In contrast, Senator Angara said: 'Gloria [Mrs Arroyo] is the cold economist type who weighs the problems before she acts. Analytical, logical and slower.'
Yet they do have some things in common. Both epitomise 'traditional politics', the system of elite patronage based on the abuse of public power and funds for the benefit of families, friends and province mates.
Mr Estrada's presidency was characterised by 'mansions, millions and mistresses' - a bacchanalia featuring the president pursuing women, holding late-night drinking sessions with cronies, providing mansions to girlfriends and taking commissions from illegal gambling syndicates. The Laquians recalled how, despite his image as being a man of the common people, Mr Estrada drank expensive wine from golden goblets. After he was deposed, visitors marvelled at the solid gold fittings in his bathroom.
People who crossed Mr Estrada tended to fare poorly. A campaign strategist whom he suspected of being a turncoat was kidnapped by the police, tortured and executed. A casino worker who released a video of the president gambling with a crony was picked up by uniformed men and later found dead.
Mrs Arroyo's ascent to power was marked with hopes she would break with the past. Instead, her government lurched from one scandal to another. Only last month, officials and lawmakers invited to the presidential palace were handed brown bags stuffed with cash. Mrs Arroyo is suspected of having cheated in the 2004 elections and her tenure has seen the rise of her family's dynastic power. Two sons and a brother-in-law are all in Congress, and her husband has been accused of taking over the illegal gambling funds that Mr Estrada received.
Senator Angara said: 'Both of them have a common populist outlook. Are they sincere? I don't want to go into motivation.'
Where the two differed, Mr Santos said, was that 'Arroyo is ruthless, Estrada is lazy'.
The Laquians noted how 'once Erap moved to the presidential palace it became quite clear he was unprepared for the job he had worked so hard to get'.
Knowing what to do with power hasn't been hard for Mrs Arroyo. In fending off at least two coup plots and as many impeachment attempts, she declared a state of rebellion in 2001, a state of emergency last year, and hasn't hesitated to reward political allies.
In a recording of what is believed to be Mrs Arroyo talking to an election official in 2004, she apparently agrees to a proposal to kidnap a witness to election fraud. Under her rule, the Philippines has become the second most dangerous country in the world to be a journalist (after Iraq), and hundreds of activists have been murdered.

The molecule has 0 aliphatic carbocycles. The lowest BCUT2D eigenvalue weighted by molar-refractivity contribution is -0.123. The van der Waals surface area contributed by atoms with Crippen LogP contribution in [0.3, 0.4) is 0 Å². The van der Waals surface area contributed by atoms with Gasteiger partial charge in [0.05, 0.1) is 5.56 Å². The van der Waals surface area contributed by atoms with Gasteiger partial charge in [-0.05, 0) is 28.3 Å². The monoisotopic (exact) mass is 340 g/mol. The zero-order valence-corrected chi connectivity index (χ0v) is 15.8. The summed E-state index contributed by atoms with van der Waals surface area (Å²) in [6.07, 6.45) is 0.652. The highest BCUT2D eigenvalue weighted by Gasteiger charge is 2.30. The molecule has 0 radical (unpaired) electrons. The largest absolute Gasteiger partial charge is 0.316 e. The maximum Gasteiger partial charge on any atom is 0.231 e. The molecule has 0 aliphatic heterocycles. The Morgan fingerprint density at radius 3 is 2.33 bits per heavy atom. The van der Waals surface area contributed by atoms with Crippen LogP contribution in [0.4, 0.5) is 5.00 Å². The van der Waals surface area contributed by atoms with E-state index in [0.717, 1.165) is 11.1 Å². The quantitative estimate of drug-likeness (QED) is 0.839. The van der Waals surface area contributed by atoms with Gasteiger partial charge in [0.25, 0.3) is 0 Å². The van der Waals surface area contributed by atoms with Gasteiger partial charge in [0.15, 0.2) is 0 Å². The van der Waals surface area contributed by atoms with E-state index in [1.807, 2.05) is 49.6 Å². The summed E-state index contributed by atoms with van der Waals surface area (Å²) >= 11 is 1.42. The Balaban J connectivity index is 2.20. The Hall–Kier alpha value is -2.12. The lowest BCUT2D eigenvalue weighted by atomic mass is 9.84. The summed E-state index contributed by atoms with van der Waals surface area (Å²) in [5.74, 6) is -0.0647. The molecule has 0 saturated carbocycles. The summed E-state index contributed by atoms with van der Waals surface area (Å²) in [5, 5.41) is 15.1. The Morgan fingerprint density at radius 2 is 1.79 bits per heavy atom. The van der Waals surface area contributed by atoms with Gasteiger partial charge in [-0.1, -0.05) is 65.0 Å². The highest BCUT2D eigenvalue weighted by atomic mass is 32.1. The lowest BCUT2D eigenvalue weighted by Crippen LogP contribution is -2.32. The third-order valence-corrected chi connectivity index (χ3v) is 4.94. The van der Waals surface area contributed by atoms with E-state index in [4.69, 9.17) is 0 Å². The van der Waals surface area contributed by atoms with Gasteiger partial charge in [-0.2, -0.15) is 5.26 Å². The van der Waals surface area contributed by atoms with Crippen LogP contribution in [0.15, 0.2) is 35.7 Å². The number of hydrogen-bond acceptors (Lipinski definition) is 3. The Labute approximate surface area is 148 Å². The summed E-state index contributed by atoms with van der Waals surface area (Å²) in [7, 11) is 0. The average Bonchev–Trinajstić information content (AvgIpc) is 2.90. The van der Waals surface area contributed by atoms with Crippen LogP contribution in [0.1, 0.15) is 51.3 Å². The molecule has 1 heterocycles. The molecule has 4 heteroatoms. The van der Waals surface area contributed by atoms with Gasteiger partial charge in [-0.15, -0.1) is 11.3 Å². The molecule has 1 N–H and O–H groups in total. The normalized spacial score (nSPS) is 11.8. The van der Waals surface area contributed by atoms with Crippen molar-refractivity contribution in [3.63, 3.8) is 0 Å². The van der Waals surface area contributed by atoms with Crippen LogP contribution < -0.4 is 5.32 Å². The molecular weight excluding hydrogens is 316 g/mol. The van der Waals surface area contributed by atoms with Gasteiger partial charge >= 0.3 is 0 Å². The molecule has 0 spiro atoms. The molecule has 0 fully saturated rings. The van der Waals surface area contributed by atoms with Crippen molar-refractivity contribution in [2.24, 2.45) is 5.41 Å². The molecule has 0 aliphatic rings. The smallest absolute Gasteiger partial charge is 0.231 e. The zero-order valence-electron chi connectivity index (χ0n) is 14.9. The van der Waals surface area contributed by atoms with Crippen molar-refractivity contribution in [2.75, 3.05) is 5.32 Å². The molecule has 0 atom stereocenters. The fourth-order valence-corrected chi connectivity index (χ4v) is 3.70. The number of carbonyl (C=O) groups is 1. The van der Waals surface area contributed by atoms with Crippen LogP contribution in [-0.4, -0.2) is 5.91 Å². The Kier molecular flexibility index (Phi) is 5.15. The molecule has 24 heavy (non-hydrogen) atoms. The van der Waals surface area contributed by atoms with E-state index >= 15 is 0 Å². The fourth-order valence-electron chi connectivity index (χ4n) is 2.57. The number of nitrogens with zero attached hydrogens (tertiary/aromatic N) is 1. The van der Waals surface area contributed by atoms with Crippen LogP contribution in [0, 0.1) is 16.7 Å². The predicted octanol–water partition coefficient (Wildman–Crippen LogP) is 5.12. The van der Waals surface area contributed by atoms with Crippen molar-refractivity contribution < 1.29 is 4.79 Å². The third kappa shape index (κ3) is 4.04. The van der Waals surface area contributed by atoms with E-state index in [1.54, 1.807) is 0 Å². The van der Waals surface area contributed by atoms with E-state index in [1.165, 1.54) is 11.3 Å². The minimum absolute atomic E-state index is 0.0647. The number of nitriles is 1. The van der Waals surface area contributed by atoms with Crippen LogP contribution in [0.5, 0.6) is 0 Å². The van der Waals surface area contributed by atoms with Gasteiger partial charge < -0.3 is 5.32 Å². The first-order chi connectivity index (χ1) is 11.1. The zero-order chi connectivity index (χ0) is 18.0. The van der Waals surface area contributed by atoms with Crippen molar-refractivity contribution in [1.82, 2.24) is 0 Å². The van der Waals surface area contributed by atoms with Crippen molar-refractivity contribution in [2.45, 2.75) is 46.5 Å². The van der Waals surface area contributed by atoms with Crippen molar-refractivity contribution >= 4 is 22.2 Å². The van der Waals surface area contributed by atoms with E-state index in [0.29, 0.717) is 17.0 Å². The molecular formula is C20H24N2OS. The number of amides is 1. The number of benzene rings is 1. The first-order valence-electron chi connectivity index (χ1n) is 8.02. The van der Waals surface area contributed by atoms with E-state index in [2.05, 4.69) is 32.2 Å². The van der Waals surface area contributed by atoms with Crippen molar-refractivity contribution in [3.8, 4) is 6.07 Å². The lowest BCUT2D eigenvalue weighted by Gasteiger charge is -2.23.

On her way to becoming her country's longest-serving president after dictator Ferdinand Marcos, Mrs Arroyo has also become the most unpopular.
Benjamin Diokno, who used to be Mr Estrada's budget secretary, said: 'Erap is well-loved and Mrs Arroyo is hated by a lot of people.' A few months ago, a survey indicated that Mr Estrada enjoyed a higher trust rating than the president. Mr Estrada probably won't forget the humiliation he felt when, during his arrest in 2001, he was all but dragged from his house to a police camp to have his fingerprints and mugshot taken. Professor Diokno said: 'There is no love between the two of them. She put Estrada in prison.'
The political benefits of pardoning Mr Estrada are likely to be short term only. As Mr Santos said: 'If only Mrs Arroyo could be sure that Estrada's hordes could be kept out of the streets. I think she might be counting on his word, which possibly he gave.'
Mr German thinks Mrs Arroyo is playing a more complex game. Rather than merely neutralising Mr Estrada's support, 'it would be to her advantage to see the masses active and supporting her fully'. He said the plan would probably unfold by the first quarter of next year.
However the feud shapes up, its biggest casualty has been the justice system. The Makati Business Club said Mr Estrada's pardon 'may bring some political quietude in the very short term but it also pulls down the country in the eyes of potential investors ... the message they read is that the corrupt in this country are not punished'.
That state of affairs is unlikely to change until more Filipinos realise they've been conditioned by both sides to believe that the only choices are Mrs Arroyo and Mr Estrada. 'A nation of decent human beings does not deserve leaders like these,' Mr Santos said.Topics: Politics Politics of the Philippines Joseph Estrada Gloria Macapagal-Arroyo Trial of Joseph Estrada